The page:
All exceptions must be logged, and be logged irrespective of the logging levels. This imposes a "restriction" on coding where in exceptions should be used only for exceptions! Exception should not be used as a return value when it can be anticipated to occur - in other words a "catch block" should never have business logic. In such cases unnecessarily lot of time needs to be spent for tracking down performance issues.

(iii)         Passing the ball across when performance issues crop up post deployment

It's human to believe that everything one does is so well done that the problem must be somewhere else ! Make sure that when problems surface the investigation starts with evaluation of the area one is associated with. Simply passing ball from one court to the other does not lead to the solution especially when multiple sub-teams / streams are involved. Projects typically have a team working on the web application and other teams developing service-layer APIs etc. Typically whichever team discovers a performance issue will invariably contact the other team and demand they fix the problem. What helps is rather specifying an estimation of the cause by going through your area and making sure it's "elsewhere". If it is a simple fix, it takes far less time to fix it than to pass it off to someone else to fix. While in case of complex issues - working cohesively leads to a productive solution.

August 9, 2010

Test platform in cloud

                        Performance testing is done to verify that a system meets the performance criteria; it aids in diagnosing what parts of the system or workload cause the system to perform badly. Traditional testing environment requires a lot of effort and time during set up .This is because it includes procuring the right infrastructure, installing the required software, etc. Cloud computing is one of the most talked about technology in software industry today. Cloud computing allows consumers to use applications without installation and access their files at any computer with internet access. The major goal of cloud computing is to provide easy, scalable access to computing resources and IT services. Cloud based solutions offer new and different possibilities to testing. A cloud-based, test platform can address the challenges a traditional test environment pose, through automated scaling up or down of testing infrastructure.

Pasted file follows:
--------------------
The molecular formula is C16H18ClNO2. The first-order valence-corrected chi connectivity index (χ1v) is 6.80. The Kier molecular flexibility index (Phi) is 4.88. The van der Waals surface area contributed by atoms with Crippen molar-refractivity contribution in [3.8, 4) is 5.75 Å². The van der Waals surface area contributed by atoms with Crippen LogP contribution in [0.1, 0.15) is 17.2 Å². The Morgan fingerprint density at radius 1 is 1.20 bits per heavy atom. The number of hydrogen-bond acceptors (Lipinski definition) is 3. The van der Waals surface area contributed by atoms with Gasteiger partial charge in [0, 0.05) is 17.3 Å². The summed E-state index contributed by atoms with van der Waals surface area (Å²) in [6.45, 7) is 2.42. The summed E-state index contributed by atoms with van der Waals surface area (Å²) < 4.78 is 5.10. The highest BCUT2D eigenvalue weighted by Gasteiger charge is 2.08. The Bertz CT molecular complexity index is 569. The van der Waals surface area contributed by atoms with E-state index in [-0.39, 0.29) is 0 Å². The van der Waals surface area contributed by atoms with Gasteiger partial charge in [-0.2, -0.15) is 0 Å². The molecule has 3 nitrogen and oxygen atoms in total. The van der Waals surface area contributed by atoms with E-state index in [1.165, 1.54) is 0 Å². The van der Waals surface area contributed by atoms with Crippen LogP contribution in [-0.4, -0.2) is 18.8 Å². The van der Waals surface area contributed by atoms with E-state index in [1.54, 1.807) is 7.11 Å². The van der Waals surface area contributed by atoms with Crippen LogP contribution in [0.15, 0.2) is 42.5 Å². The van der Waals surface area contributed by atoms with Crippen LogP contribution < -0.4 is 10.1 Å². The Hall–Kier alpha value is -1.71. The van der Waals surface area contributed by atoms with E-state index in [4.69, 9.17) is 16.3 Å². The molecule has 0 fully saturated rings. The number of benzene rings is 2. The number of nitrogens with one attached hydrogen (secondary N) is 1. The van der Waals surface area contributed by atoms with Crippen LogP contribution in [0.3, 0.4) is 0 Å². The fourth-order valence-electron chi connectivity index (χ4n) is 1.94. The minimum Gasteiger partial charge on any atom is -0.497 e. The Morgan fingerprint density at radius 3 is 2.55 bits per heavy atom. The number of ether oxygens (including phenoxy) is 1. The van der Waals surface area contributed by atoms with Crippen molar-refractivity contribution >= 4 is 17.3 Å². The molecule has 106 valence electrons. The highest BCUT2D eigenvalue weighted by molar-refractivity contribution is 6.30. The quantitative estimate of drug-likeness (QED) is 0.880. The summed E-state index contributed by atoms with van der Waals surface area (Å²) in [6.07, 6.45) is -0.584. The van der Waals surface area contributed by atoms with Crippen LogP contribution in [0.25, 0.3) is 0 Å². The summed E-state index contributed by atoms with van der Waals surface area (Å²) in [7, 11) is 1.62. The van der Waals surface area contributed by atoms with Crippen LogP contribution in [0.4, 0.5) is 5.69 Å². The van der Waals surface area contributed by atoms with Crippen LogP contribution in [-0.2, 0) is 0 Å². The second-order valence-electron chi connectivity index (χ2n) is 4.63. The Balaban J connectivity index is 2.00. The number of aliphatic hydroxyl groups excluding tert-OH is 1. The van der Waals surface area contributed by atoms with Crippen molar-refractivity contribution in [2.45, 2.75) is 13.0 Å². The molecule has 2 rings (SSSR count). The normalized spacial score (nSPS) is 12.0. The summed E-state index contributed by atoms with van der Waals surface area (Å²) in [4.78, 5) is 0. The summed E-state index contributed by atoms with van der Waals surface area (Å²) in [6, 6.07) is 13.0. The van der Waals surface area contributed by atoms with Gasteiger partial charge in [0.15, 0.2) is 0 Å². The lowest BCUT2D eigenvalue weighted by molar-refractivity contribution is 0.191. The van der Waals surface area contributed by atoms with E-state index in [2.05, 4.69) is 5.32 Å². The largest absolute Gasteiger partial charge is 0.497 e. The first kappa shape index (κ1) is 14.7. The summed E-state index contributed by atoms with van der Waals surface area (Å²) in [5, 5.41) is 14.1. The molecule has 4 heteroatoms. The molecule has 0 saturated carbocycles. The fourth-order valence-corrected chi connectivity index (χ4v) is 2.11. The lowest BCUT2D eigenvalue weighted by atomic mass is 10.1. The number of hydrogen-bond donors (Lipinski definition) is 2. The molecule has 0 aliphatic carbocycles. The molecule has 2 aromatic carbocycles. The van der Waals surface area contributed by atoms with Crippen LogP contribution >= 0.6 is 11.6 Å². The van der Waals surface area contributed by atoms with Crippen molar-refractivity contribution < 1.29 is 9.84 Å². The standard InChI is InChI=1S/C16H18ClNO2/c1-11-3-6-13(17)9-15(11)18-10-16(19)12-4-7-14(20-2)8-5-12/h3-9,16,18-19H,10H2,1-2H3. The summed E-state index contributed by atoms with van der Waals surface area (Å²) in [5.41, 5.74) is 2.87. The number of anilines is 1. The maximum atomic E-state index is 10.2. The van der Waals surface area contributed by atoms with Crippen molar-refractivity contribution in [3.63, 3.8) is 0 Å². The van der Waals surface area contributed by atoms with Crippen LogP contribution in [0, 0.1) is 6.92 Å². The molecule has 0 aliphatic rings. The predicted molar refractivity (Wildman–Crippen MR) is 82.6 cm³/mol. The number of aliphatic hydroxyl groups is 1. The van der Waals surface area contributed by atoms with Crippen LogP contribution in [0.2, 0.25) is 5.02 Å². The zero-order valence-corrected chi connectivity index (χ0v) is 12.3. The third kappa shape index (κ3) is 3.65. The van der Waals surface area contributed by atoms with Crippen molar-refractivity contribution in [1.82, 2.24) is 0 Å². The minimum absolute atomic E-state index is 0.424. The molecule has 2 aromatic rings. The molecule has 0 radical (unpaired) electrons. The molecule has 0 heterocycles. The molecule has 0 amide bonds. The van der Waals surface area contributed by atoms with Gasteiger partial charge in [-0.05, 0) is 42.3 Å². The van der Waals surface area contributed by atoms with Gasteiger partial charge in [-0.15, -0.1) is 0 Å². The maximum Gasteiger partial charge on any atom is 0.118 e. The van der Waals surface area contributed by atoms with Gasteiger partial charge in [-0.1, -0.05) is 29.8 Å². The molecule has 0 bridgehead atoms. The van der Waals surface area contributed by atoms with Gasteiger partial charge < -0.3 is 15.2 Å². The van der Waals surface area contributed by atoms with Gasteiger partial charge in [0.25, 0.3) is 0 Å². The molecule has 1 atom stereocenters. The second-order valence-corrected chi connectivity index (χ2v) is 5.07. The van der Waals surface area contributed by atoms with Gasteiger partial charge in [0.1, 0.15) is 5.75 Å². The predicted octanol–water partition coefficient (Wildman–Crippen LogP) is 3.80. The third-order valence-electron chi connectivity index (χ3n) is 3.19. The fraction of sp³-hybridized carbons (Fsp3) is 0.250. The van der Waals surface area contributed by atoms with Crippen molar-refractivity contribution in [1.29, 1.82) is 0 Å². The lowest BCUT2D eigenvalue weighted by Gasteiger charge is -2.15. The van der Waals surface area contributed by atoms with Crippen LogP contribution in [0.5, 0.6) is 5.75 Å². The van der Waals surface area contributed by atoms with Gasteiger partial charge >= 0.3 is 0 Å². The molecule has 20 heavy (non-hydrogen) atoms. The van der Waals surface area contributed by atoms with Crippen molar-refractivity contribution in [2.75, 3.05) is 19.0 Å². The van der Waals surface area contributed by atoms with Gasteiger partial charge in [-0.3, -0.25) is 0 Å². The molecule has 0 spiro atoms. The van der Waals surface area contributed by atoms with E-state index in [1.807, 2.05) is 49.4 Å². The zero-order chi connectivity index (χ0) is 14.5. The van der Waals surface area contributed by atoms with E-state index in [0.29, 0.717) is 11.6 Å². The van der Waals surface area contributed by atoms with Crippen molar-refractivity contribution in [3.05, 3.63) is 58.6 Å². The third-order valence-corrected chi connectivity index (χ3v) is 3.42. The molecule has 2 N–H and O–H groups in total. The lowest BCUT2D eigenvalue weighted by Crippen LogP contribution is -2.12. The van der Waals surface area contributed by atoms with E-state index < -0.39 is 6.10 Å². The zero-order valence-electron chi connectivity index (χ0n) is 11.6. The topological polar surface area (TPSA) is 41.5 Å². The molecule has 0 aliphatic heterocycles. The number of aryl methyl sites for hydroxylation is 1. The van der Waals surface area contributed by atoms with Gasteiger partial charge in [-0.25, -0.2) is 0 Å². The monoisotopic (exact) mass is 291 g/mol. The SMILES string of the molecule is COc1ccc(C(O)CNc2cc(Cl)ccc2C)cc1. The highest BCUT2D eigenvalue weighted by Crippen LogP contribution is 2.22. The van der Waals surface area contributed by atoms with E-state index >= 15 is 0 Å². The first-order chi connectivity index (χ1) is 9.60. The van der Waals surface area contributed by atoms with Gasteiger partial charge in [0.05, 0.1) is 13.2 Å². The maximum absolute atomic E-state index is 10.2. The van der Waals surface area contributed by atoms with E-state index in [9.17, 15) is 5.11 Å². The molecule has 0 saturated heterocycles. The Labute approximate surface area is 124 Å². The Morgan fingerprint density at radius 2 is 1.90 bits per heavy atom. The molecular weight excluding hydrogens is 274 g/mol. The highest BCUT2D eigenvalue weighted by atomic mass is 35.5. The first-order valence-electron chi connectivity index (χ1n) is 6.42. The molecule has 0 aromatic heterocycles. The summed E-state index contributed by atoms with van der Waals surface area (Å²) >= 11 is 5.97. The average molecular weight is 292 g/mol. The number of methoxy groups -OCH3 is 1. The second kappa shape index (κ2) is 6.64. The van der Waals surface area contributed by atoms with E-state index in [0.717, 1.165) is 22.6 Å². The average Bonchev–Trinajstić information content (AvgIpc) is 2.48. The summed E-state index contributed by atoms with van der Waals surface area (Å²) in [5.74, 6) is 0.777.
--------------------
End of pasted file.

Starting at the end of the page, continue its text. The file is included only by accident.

We have set up a test platform in cloud which made use of open source technologies like, Eucalyptus, Apache JMeter, Apache Tomcat and MySQL. rpc.rstatd was used to obtain the performance counters of these instances. Following are the main steps which we have done in this performance testing exercise:

·        Creation of  three CentOS images : Tomcat, JMeter and MySQL.

Pre-bundled CentOS image is a major requirement for this exercise. Using this as the base image, we have created the above images.

·         Tomcat and MySQL instances start up automatically during instance boot-up.

Shell script is written to start both tomcat and MySQL instances automatically during instance boot-up .The script is written in rc.local file and placed in the etc mount folder of the image.

·         Shell script to add JMeter slave machine's IP to master machine's       file.

A CentOS 5.2 machine was chosen as the JMeter master machine. Shell script was written, to add the IP of JMeter instance to the master machine. This would automatically add the slave machine's IP to the file of the master machine during instance boot-up.

·         Tests were conducted in these instances as well as physical machines.

Performance test of the 'jpetstore' web application was conducted in both instance and machines. JMeter instances were used as load generators. The utilization details were captured using rstatd. We also monitored response time and throughput of the application in physical machines and instances.

                        Ensure that both instances and physical machines in which tests are performed are of same configuration. We have observed that the effort and time taken during the set up of test environment has reduced. Since shell scripts were used for automation, configuration settings to be done was also less compared to the settings done in traditional test environment. We have noticed that performance on the basis of response time and utilization was better in physical machines compared to instances .